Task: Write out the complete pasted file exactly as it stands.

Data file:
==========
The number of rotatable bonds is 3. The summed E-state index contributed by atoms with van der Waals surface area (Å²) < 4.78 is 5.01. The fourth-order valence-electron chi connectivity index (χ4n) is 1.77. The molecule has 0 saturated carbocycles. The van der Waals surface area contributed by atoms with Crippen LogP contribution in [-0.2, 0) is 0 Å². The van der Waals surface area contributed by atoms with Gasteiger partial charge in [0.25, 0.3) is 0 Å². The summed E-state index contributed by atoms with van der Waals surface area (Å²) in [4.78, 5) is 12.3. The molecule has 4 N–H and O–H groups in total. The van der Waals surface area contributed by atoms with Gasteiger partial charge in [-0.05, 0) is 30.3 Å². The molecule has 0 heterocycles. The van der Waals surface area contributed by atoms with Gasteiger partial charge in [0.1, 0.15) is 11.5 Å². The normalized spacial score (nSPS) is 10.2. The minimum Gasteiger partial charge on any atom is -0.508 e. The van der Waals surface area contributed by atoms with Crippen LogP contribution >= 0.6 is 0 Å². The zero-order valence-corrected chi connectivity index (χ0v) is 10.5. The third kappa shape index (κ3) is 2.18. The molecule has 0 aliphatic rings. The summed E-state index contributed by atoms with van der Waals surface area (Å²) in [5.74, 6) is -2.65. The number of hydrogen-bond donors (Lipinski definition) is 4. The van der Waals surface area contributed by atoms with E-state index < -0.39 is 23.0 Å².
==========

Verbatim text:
The number of rotatable bonds is 3. The summed E-state index contributed by atoms with van der Waals surface area (Å²) < 4.78 is 5.01. The fourth-order valence-electron chi connectivity index (χ4n) is 1.77. The molecule has 0 saturated carbocycles. The van der Waals surface area contributed by atoms with Crippen LogP contribution in [-0.2, 0) is 0 Å². The van der Waals surface area contributed by atoms with Gasteiger partial charge in [0.25, 0.3) is 0 Å². The summed E-state index contributed by atoms with van der Waals surface area (Å²) in [4.78, 5) is 12.3. The molecule has 4 N–H and O–H groups in total. The van der Waals surface area contributed by atoms with Gasteiger partial charge in [-0.05, 0) is 30.3 Å². The molecule has 0 heterocycles. The van der Waals surface area contributed by atoms with Gasteiger partial charge in [0.1, 0.15) is 11.5 Å². The normalized spacial score (nSPS) is 10.2. The minimum Gasteiger partial charge on any atom is -0.508 e. The van der Waals surface area contributed by atoms with Crippen LogP contribution >= 0.6 is 0 Å². The zero-order valence-corrected chi connectivity index (χ0v) is 10.5. The third kappa shape index (κ3) is 2.18. The molecule has 0 aliphatic rings. The summed E-state index contributed by atoms with van der Waals surface area (Å²) in [5.74, 6) is -2.65. The number of hydrogen-bond donors (Lipinski definition) is 4. The van der Waals surface area contributed by atoms with E-state index < -0.39 is 23.0 Å².